↓ Skip to main content

Predicting research use in a public health policy environment: results of a logistic regression analysis

Overview of attention for article published in Implementation Science, October 2014
Altmetric Badge

About this Attention Score

  • In the top 25% of all research outputs scored by Altmetric
  • High Attention Score compared to outputs of the same age (92nd percentile)
  • High Attention Score compared to outputs of the same age and source (91st percentile)

Mentioned by

blogs
2 blogs
twitter
7 tweeters
facebook
1 Facebook page

Citations

dimensions_citation
26 Dimensions

Readers on

mendeley
79 Mendeley
You are seeing a free-to-access but limited selection of the activity Altmetric has collected about this research output. Click here to find out more.
Title
Predicting research use in a public health policy environment: results of a logistic regression analysis
Published in
Implementation Science, October 2014
DOI 10.1186/s13012-014-0142-8
Pubmed ID
Authors

Pauline Zardo, Alex Collie

Abstract

BackgroundUse of research evidence in public health policy decision-making is affected by a range of contextual factors operating at the individual, organisational and external levels. Context-specific research is needed to target and tailor research translation intervention design and implementation to ensure that factors affecting research in a specific context are addressed. Whilst such research is increasing, there remain relatively few studies that have quantitatively assessed the factors that predict research use in specific public health policy environments.MethodA quantitative survey was designed and implemented within two public health policy agencies in the Australian state of Victoria. Binary logistic regression analyses were conducted on survey data provided by 372 participants. Univariate logistic regression analyses of 49 factors revealed 26 factors that significantly predicted research use independently. The 26 factors were then tested in a single model and five factors emerged as significant predictors of research over and above all other factors.ResultsThe five key factors that significantly predicted research use were the following: relevance of research to day-to-day decision-making, skills for research use, internal prompts for use of research, intention to use research within the next 12 months and the agency for which the individual worked.ConclusionsThese findings suggest that individual- and organisational-level factors are the critical factors to target in the design of interventions aiming to increase research use in this context. In particular, relevance of research and skills for research use would be necessary to target. The likelihood for research use increased 11- and 4-fold for those who rated highly on these factors. This study builds on previous research and contributes to the currently limited number of quantitative studies that examine use of research evidence in a large sample of public health policy and program decision-makers within a specific context. The survey used in this study is likely to be relevant for use in other public health policy contexts.

Twitter Demographics

The data shown below were collected from the profiles of 7 tweeters who shared this research output. Click here to find out more about how the information was compiled.

Mendeley readers

The data shown below were compiled from readership statistics for 79 Mendeley readers of this research output. Click here to see the associated Mendeley record.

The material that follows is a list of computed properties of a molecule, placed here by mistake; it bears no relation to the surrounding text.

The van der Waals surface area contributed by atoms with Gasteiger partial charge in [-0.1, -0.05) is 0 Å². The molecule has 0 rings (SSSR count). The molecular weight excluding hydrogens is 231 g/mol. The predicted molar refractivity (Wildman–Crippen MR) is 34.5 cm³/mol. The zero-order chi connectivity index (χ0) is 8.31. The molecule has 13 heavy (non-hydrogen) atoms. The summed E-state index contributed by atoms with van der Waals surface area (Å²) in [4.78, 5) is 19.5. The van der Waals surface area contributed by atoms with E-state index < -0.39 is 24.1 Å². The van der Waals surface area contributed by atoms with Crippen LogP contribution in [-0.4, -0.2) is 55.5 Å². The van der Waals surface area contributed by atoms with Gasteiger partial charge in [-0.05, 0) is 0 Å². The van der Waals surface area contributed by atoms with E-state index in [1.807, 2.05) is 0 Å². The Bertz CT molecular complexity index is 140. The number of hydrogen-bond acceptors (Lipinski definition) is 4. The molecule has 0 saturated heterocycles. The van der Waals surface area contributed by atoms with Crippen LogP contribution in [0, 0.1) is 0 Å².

Geographical breakdown

Country Count As %
United States 2 3%
New Zealand 1 1%
Malaysia 1 1%
Unknown 75 95%

Demographic breakdown

Readers by professional status Count As %
Student > Ph. D. Student 17 22%
Researcher 14 18%
Student > Master 10 13%
Other 7 9%
Student > Bachelor 4 5%
Other 16 20%
Unknown 11 14%
Readers by discipline Count As %
Medicine and Dentistry 21 27%
Social Sciences 15 19%
Psychology 8 10%
Nursing and Health Professions 6 8%
Computer Science 4 5%
Other 10 13%
Unknown 15 19%

Attention Score in Context

This research output has an Altmetric Attention Score of 21. This is our high-level measure of the quality and quantity of online attention that it has received. This Attention Score, as well as the ranking and number of research outputs shown below, was calculated when the research output was last mentioned on 03 February 2016.
All research outputs
#1,510,423
of 22,765,347 outputs
Outputs from Implementation Science
#319
of 1,721 outputs
Outputs of similar age
#18,315
of 255,208 outputs
Outputs of similar age from Implementation Science
#5
of 59 outputs
Altmetric has tracked 22,765,347 research outputs across all sources so far. Compared to these this one has done particularly well and is in the 93rd percentile: it's in the top 10% of all research outputs ever tracked by Altmetric.
So far Altmetric has tracked 1,721 research outputs from this source. They typically receive a lot more attention than average, with a mean Attention Score of 14.7. This one has done well, scoring higher than 81% of its peers.
Older research outputs will score higher simply because they've had more time to accumulate mentions. To account for age we can compare this Altmetric Attention Score to the 255,208 tracked outputs that were published within six weeks on either side of this one in any source. This one has done particularly well, scoring higher than 92% of its contemporaries.
We're also able to compare this research output to 59 others from the same source and published within six weeks on either side of this one. This one has done particularly well, scoring higher than 91% of its contemporaries.